MultiCultClassics is often occupied with real work. As a result, a handful of events occur without the expected blog commentary. This limited series—Delayed WTF—seeks to make belated amends for the absence of malice.
Adweek reported White advertising agency 72andSunny invented “The 72andSunny Playbook” to ignite inclusion and “expand and diversify the creative class” across the industry. A peek at 72andSunny leadership—as well as agency work recently produced—shows the organization is hardly qualified to instruct anyone on extinguishing exclusivity. The White advertising agency views the publishing effort as pioneering, trailblazing and groundbreaking, but it’s really self-absorbed bullshitting. “One of the things we’ve realized over the last six months to a year, was the more conversations we’ve had with people the more we’ve realized there’s an unmet need for sharing the basics of how to even get started,” explained 72andSunny COO Partner Evin Shutt. “It’s a daunting thing to jump in to especially if you’re a smaller company, even a bigger company, figuring out how to do this.” Actually, it’s daunting if you’re a culturally clueless ignoramus. Shutt’s statement reflects a sadly common response to diversity from typical advertising executives. That is, advertising executives confronted with addressing diversity tend to hit the reset button—seemingly presuming they are facing an undiscovered country with unprecedented challenges that no one in the history of advertising has ever encountered. The truth is, the only people who see an “unmet need” are uneducated, unconcerned, uninterested and just plain lazy. There are plenty of existing resources to help. Why, the 4A’s literally published a diversity how-to book by Adonis Hoffman many years ago. Plus, it’s easy to acquire classic tomes like Beyond Race and Gender and Redefining Diversity by the late Dr. R. Roosevelt Thomas Jr. White advertising agencies are encouraged to check out Corporate Tribalism by Thomas Kochman and Jean Mavrelis too. Sorry, but finding diversity solutions simply involves two directives: 1) open your eyes, and; 2) open your mind. Instead, White advertising agencies opt to print playbooks, zines, comic books and other patronizing publications. Anything to avoid taking constructive, measurable and professional action.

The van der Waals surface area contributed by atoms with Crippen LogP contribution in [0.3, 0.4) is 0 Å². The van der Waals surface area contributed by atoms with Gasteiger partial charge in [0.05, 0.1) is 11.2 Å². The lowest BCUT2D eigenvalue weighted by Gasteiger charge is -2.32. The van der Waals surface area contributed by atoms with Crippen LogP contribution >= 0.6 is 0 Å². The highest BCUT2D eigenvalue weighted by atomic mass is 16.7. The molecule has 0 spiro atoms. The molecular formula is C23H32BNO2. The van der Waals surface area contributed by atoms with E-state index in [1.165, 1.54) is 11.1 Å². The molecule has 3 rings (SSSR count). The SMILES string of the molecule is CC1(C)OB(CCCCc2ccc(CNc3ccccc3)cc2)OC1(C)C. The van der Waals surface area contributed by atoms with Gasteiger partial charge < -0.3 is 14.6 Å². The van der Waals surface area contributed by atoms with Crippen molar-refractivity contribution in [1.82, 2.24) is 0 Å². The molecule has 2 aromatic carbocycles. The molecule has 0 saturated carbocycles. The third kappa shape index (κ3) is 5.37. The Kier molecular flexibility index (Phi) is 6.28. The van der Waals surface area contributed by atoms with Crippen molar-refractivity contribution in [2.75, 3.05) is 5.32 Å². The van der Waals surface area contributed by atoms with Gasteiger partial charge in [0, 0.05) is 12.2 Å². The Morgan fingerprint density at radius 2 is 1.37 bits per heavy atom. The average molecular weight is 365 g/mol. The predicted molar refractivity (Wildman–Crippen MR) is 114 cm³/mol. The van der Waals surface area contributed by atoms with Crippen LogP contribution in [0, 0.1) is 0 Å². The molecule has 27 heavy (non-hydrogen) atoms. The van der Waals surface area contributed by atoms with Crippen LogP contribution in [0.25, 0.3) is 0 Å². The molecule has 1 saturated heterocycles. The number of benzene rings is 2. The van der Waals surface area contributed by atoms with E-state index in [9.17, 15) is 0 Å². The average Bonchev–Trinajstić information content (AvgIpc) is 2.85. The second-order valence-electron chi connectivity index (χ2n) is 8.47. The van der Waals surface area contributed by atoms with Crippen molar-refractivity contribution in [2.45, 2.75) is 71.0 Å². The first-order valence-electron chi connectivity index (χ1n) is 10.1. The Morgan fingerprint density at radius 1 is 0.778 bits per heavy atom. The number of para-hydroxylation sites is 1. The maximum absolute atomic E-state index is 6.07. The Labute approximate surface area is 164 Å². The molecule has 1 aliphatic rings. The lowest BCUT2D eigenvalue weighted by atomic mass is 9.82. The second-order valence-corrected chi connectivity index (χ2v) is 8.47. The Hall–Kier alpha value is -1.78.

72andSunny Published a Diversity Playbook That It Wants All Companies to ‘Steal’
Offering key insights as well as actions organizations can take
By Katie Richards
72andSunny wants the whole industry to be more diverse, not just its own offices. Today its North American operation (L.A. and New York) are launching a diversity playbook, “The 72andSunny Playbook.” The goal of the playbook is to “expand and diversify the creative class.”